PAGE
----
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Kilbourne v. Berryhill

United States District Court, D. Oregon

April 11, 2017

KEITH KILBOURNE, Plaintiff,
v.
NANCY A. BERRYHILL, Acting Commissioner of Social Security, Defendant.

          Merrill Schneider SCHNEIDER KERR LAW OFFICES Attorney for Plaintiff.

          Billy J. Williams UNITED STATES ATTORNEY District of Oregon Janice E. Hebert ASSISTANT UNITED STATES ATTORNEY Lars J. Nelson SPECIAL ASSISTANT UNITED STATES ATTORNEY Office of the General Counsel Social Security Administration Attorneys for Defendant.

          OPINION & ORDER

          Marco A. Hernandez United States District Judge.

         Plaintiff Keith Kilbourne brings this action seeking judicial review of the Commissioner's final decision to deny disability insurance benefits (DIB). This Court has jurisdiction pursuant to 42 U.S.C. § 405(g). I affirm the Commissioner's decision.

         PROCEDURAL BACKGROUND

         Plaintiff applied for DIB on April 25, 2005, alleging an onset date of July 1, 2004. See Tr. 38. His application was denied initially and on reconsideration. Tr. 118-22 (Initial); Tr. 114-16 (Reconsideration). On February 8, 2007, Plaintiff appeared via video, for a hearing before an Administrative Law Judge (ALJ). Tr. 1259-93. On May 23, 2007, the ALJ found Plaintiff not disabled. Tr. 59-71. The Appeals Council granted Plaintiff's request for review, vacated the ALJ's decision, and remanded for a new hearing. Tr. 167-70.

         On November 19, 2010, Plaintiff appeared with counsel for the remand hearing. Tr. 1217-37. In a December 10, 2010 decision, the ALJ found Plaintiff not disabled. See Tr. 16. Plaintiff again requested review by the Appeals Council. This time, the Appeals Council remanded the claim for a new hearing due to the loss of the previous hearing's recording. Tr. 17.

         A new hearing was held April 15, 2014. Tr. 1238-58. On May 22, 2014, the ALJ found Plaintiff not disabled. Tr. 13-37. The Appeals Council denied review. Tr. 9-12.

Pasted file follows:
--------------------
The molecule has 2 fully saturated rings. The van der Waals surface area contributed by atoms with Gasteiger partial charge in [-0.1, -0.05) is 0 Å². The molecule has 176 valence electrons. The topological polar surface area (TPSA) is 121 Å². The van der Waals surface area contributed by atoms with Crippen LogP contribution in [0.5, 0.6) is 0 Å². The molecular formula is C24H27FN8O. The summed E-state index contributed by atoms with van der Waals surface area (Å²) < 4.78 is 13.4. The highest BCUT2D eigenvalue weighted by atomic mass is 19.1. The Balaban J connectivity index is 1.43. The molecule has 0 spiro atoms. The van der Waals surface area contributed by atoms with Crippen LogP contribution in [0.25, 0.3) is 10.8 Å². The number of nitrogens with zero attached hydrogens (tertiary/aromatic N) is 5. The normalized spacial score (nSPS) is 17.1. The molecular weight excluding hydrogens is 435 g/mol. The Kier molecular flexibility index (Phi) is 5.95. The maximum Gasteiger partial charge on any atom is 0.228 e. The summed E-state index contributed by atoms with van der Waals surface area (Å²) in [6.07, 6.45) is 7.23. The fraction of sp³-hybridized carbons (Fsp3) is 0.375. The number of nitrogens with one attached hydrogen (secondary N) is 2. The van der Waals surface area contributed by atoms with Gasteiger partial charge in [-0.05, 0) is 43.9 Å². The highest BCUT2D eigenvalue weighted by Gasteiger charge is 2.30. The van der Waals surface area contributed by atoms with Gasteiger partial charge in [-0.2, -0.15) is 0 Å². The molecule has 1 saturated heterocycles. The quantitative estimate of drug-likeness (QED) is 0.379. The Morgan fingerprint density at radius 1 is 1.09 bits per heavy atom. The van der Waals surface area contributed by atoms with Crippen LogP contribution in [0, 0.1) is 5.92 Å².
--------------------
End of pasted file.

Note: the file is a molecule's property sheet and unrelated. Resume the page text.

FACTUAL BACKGROUND

         Plaintiff alleges disability based on having post-traumatic stress disorder (PTSD), hepatitis C, hepatitis B, and attention deficit hyperactivity disorder (ADHD). Tr. 743. At the time of the 2014 hearing, he was sixty-seven years old. Tr. 1242. He has a GED and has past relevant work experience as hardware sales representative. Tr. 1242, 1251.

         SEQUENTIAL DISABILITY EVALUATION

         A claimant is disabled if unable to "engage in any substantial gainful activity by reason of any medically determinable physical or mental impairment which . . . has lasted or can be expected to last for a continuous period of not less than 12 months[.]" 42 U.S.C. §§ 423(d)(1)(A), 1382c(3)(a).

         Disability claims are evaluated according to a five-step procedure. See Valentine v. Comm'r, 574 F.3d 685, 689 (9th Cir. 2009) (in social security cases, agency uses five-step procedure to determine disability). The claimant bears the ultimate burden of proving disability. Id.

         In the first step, the Commissioner determines whether a claimant is engaged in "substantial gainful activity." If so, the claimant is not disabled. Bowen v. Yuckert, 482 U.S. 137, 140 (1987); 20 C.F.R. §§ 404.1520(b), 416.920(b). In step two, the Commissioner determines whether the claimant has a "medically severe impairment or combination of impairments." Yuckert, 482 U.S. at 140-41; 20 C.F.R. §§ 404.1520(c), 416.920(c). If not, the claimant is not disabled.

         In step three, the Commissioner determines whether plaintiff's impairments, singly or in combination, meet or equal "one of a number of listed impairments that the [Commissioner] acknowledges are so severe as to preclude substantial gainful activity." Yuckert, 482 U.S. at 141; 20 C.F.R. §§ 404.1520(d), 416.920(d). If so, the claimant is conclusively presumed disabled; if not, the Commissioner proceeds to step four. Yuckert, 482 U.S. at 141.

         In step four, the Commissioner determines whether the claimant, despite any impairment(s), has the residual functional capacity (RFC) to perform "past relevant work." 20 C.F.R. §§ 404.1520(e), 416.920(e). If the claimant can, the claimant is not disabled. If the claimant cannot perform past relevant work, the burden shifts to the Commissioner. In step five, the Commissioner must establish that the claimant can perform other work. Yuckert, 482 U.S. at 141-42; 20 C.F.R. ยงยง 404.1520(e) & (f), 416.920(e) & (f). If the Commissioner meets his burden and proves that the ...


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